Mike Nichols Passes Away at Age 83

by Justin Cook 

Mike Nichols, acclaimed director of such classic films as The Graduate and Working Girl, has passed away at the age of 83.

The legendary film and theater director died after falling into cardiac arrest on Wednesday in Manhattan. ABC News president James Goldston announced his death. He leaves behind his wife of 26 years, broadcaster Diane Sawyer, and his three children, Daisy, Max and Jenny.

Nichols was a true talent who expertly handled elements of comedy and drama in his films. He had a true passion and love for filmmaking and made truly remarkable and memorable films for close to five decades.

Who’s Afraid of Virginia Woolf?, Catch-22, Silkwood, Postcards from the Edge, The Birdcage, Primary Colors and Closer are just a few of the great films directed by Nichols throughout the course of his career.

Nichols even won an Oscar in 1967 for Best Director for The Graduate. He also garnered four other Oscar nominations, including three more for Best Director.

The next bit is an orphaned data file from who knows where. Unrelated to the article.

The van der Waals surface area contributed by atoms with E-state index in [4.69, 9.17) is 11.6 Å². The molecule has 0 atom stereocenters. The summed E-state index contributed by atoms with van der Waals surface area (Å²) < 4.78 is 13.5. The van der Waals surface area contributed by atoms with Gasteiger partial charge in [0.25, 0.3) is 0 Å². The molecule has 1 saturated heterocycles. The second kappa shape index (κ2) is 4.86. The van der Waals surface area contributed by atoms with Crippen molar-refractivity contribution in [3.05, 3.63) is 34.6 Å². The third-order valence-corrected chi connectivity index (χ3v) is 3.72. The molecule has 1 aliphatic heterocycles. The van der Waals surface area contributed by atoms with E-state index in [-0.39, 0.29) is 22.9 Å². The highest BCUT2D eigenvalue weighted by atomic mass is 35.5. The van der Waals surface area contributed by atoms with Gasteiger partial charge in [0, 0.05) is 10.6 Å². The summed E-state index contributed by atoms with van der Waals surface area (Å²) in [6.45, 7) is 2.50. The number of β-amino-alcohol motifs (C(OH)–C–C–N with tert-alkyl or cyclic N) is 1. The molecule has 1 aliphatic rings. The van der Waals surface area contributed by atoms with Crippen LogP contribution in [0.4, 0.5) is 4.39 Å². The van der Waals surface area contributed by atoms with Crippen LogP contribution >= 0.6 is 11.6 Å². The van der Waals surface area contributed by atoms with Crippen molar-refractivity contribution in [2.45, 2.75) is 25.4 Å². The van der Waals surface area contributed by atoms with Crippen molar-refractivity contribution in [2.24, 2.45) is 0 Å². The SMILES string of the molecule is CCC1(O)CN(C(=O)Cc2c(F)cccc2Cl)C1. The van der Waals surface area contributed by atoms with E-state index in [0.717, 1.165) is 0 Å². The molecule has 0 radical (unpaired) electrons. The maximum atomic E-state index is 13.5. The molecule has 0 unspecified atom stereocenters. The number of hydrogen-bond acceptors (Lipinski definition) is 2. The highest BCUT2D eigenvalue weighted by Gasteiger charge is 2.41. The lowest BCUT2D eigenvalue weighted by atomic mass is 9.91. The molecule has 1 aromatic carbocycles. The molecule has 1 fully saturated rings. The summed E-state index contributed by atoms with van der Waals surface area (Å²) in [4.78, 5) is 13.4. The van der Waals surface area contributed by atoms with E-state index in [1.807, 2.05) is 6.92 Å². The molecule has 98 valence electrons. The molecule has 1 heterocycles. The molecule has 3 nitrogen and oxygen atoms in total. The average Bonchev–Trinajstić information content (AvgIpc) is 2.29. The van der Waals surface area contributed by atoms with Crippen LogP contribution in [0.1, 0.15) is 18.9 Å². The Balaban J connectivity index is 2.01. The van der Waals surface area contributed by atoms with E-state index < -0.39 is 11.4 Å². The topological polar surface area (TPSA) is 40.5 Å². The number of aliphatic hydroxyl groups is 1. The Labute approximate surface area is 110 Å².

Charlie Wilson’s War, which came out in 2007, was Nichols’ last film. It starred Tom Hanks, Julia Roberts and Phillip Seymour Hoffman.

Dustin Hoffman, Meryl Streep, Robin Williams and Gene Hackman are just a few of the legendary actors who Nichols worked with on his films.

On top of his film career, Nichols also directed theater and amassed ten Tony Awards. Tomorrow Broadway will dim its lights at 7:45 out of respect for Nichols. His stage works include Death of a Salesman, The Odd Couple and Barefoot in the Park.

Nichols is one of twelve individuals to have won all four major American annual awards, or a distinction better known as EGOT (Emmy, Grammy, Oscar, Tony). He completed this in 2001 when he won his first Emmy for directing a TV movie called Wit. He won a Grammy for his 1961 comedy album with Elaine May titled An Evening with Mike Nichols and Elaine May.

Steven Speilberg issued a statement about the death of his friend, saying, “Mike was a friend, a muse, a mentor, one of America’s all time greatest film and stage directors, and one of the most generous people I have ever known. For me, The Graduate was life-altering — both as an experience at the movies as well as a master class about how to stage a scene. Mike had a brilliant cinematic eye and uncanny hearing for keeping scenes ironic and real. Actors never gave him less than their personal best — and then Mike would get from them even more. And in a room full of people, Mike was always the center of gravity. This is a seismic loss.”

The world has lost a truly extraordinary talent.

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